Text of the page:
My experience of Imperial college has been nothing but positive. I like the way the campus looks and feels. The staff and students in my research office have all been friendly and welcoming and are all clearly very talented researches. To be in such an environment has made researching here very easy. The pastoral care at Imperial is also fantastic. I have received great care from the associated GP and dentist, as well as having my mental health looked after with counselling sessions. Last year, while visiting my parents, their car was set alight in an arson attack and the college helped me deal with that incredibly well too.
 
As for social activities, I've been involved in a number of student societies, magic and comedy mostly. Both of which were a lot of fun, and also full of friendly people. The use of the Ethos sports centre is fantastic and the student union and PhD/Staff only bars are usually well stocked and buzzing with activity. 
 
What is the current highlight of your PhD?
 

I'm not entirely certain I have one highlight, more a few so I'll describe each briefly here.

Travelling to conferences. I've been to the UK based EBSD conference three times, each in a different city in the UK and it's been nice to see places I wouldn't usually go. I also attended the microscopy and microanalysis conference in Portland, Oregon in the USA. Networking activities at these conferences are usually fun too. at one of the EBSD conferences we ate the dinner an an aquarium with one wall being the viewing screen to a massive fish tank. At microscopy and microanalysis, there was a karaoke night and beer tasting to!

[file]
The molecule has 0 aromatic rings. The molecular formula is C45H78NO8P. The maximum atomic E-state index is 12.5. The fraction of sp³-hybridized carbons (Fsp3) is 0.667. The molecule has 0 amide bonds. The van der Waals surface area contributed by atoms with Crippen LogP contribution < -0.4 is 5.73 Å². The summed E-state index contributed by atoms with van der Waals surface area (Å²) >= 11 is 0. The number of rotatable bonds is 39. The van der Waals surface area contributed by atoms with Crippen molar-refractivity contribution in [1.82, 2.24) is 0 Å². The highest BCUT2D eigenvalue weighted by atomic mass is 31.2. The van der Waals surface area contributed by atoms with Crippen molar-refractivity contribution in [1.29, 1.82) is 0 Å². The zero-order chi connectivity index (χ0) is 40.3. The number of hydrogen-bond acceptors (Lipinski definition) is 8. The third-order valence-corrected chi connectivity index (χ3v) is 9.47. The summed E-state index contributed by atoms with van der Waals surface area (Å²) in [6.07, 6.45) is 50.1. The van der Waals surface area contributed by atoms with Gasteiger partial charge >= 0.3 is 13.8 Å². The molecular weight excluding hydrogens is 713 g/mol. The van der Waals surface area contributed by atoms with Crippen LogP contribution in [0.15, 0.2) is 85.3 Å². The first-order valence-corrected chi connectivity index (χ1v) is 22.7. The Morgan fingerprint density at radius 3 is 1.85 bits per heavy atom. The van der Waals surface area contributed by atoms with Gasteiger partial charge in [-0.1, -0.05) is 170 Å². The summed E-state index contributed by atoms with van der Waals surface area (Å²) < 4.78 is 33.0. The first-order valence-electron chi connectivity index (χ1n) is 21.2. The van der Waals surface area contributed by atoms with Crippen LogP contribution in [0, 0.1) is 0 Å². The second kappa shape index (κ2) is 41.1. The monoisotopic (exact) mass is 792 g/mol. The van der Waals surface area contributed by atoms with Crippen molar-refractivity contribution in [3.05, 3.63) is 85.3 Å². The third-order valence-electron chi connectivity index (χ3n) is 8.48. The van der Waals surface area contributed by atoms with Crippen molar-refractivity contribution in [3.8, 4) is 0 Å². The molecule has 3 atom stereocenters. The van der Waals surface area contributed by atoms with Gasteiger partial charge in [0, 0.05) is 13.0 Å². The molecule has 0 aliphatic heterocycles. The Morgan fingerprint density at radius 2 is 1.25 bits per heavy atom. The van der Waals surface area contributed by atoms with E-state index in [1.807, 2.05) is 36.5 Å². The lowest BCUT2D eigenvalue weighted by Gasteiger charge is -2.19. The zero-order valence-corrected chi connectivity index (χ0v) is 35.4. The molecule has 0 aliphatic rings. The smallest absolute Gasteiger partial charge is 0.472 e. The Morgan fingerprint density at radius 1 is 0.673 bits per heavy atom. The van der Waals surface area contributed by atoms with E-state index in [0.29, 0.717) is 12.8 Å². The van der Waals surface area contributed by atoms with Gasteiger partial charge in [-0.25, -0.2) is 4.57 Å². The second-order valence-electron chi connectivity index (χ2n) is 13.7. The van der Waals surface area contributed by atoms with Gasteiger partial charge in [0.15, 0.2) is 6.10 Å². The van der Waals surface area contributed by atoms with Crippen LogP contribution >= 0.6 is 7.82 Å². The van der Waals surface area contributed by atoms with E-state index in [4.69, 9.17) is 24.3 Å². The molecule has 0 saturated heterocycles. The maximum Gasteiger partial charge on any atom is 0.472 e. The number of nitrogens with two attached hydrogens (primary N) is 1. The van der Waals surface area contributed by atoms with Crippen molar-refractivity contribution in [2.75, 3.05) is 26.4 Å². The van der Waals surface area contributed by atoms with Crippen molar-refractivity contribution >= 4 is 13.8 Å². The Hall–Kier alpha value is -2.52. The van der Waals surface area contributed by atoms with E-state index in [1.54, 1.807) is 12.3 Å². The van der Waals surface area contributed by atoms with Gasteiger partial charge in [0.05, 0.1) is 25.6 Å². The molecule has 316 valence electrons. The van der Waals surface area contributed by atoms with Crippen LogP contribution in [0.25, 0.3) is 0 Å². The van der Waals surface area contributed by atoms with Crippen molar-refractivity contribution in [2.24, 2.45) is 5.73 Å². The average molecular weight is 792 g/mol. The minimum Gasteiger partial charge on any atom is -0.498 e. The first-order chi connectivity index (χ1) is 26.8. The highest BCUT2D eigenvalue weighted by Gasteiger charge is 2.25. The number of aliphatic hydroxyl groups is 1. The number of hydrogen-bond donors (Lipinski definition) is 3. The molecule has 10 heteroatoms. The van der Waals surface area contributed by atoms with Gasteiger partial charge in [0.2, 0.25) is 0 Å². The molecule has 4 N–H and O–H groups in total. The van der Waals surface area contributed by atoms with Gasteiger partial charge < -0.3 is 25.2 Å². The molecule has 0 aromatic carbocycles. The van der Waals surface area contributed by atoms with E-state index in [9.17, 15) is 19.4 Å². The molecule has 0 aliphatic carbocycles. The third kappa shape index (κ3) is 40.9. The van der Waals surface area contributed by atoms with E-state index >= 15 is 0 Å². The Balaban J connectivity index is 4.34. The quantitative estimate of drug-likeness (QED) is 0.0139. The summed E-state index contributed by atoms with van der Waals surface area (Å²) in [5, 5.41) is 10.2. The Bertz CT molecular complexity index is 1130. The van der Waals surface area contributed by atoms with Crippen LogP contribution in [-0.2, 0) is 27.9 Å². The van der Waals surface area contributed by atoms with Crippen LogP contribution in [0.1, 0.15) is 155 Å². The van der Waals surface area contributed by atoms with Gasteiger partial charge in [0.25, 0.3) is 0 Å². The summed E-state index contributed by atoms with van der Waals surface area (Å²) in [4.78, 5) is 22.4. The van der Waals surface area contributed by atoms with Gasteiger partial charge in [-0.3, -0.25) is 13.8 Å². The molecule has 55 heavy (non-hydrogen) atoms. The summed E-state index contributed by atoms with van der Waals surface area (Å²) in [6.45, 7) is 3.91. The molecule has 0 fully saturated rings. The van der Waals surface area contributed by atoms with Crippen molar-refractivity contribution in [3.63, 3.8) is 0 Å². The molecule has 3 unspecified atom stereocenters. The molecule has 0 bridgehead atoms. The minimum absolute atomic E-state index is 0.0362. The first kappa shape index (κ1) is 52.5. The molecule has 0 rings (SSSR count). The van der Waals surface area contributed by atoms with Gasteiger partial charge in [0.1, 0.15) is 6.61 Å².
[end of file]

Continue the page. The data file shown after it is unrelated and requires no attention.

I've also managed to win three awards during my time as a PhD student.

The department host a graduate research day where second years present a poster and third years present a short talk on their research. I won the prize for best public speaker in my third year. I also won second place for poster presentations at EBSD 2019 in the UK and Microscopy and microanalysis in the US. Finally, the feeling of getting your work published for the first time is fantastic. 

What are your top tips for completing a PhD at Imperial?

If I had to give one tip, it would be enjoy London. You're more than your PhD, go and enjoy the west end, the museums, art galleries, Covent Garden.  There's a plethora of comedy clubs and small art theatres, as well as the usual tourist things such at the London dungeon. go and enjoy them.

Other tips:

  • You will have bad days and slow days, or weeks or months, but it doesn't matter as long as you keep going. The support is there from the university, use it and if you have a week where your biggest achievement is getting in to uni and writing a sentence, that's still a sentence. It's a marathon, not a sprint and when you get over that wall it'll feel amazing.
  • Get involved with things. There's loads of mixers and social events organised by the university which are a way to meet great people and bond with co-workers. 
  • And finally...share your knowledge. There's always some form of outreach you can do, the Imperial festival springs to mind, but there's also school visits. Or if you want, tutor people, there's always chances to demonstrate labs to the undergrads, or tutor small groups.